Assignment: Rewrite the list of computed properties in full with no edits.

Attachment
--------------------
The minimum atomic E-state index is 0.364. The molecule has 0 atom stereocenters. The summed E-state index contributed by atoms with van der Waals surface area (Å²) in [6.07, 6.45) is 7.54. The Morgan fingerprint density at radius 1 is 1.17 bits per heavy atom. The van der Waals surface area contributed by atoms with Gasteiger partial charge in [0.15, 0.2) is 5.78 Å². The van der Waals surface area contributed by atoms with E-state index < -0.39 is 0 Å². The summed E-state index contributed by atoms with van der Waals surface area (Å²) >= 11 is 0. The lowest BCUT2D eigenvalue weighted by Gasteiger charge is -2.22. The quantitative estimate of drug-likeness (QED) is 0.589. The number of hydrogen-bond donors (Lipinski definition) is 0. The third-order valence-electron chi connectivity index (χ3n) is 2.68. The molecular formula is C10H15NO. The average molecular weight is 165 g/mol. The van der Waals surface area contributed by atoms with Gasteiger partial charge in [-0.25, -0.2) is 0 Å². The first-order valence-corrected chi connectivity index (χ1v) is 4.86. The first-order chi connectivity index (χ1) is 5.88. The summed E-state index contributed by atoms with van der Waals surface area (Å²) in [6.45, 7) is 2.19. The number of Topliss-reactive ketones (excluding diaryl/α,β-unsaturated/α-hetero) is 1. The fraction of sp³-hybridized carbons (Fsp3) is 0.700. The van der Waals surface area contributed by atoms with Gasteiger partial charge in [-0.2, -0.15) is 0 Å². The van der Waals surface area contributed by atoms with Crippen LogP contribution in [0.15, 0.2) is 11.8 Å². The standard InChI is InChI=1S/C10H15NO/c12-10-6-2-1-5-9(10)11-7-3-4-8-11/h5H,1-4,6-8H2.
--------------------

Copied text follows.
The minimum atomic E-state index is 0.364. The molecule has 0 atom stereocenters. The summed E-state index contributed by atoms with van der Waals surface area (Å²) in [6.07, 6.45) is 7.54. The Morgan fingerprint density at radius 1 is 1.17 bits per heavy atom. The van der Waals surface area contributed by atoms with Gasteiger partial charge in [0.15, 0.2) is 5.78 Å². The van der Waals surface area contributed by atoms with E-state index < -0.39 is 0 Å². The summed E-state index contributed by atoms with van der Waals surface area (Å²) >= 11 is 0. The lowest BCUT2D eigenvalue weighted by Gasteiger charge is -2.22. The quantitative estimate of drug-likeness (QED) is 0.589. The number of hydrogen-bond donors (Lipinski definition) is 0. The third-order valence-electron chi connectivity index (χ3n) is 2.68. The molecular formula is C10H15NO. The average molecular weight is 165 g/mol. The van der Waals surface area contributed by atoms with Gasteiger partial charge in [-0.25, -0.2) is 0 Å². The first-order valence-corrected chi connectivity index (χ1v) is 4.86. The first-order chi connectivity index (χ1) is 5.88. The summed E-state index contributed by atoms with van der Waals surface area (Å²) in [6.45, 7) is 2.19. The number of Topliss-reactive ketones (excluding diaryl/α,β-unsaturated/α-hetero) is 1. The fraction of sp³-hybridized carbons (Fsp3) is 0.700. The van der Waals surface area contributed by atoms with Gasteiger partial charge in [-0.2, -0.15) is 0 Å². The van der Waals surface area contributed by atoms with Crippen LogP contribution in [0.15, 0.2) is 11.8 Å². The standard InChI is InChI=1S/C10H15NO/c12-10-6-2-1-5-9(10)11-7-3-4-8-11/h5H,1-4,6-8H2.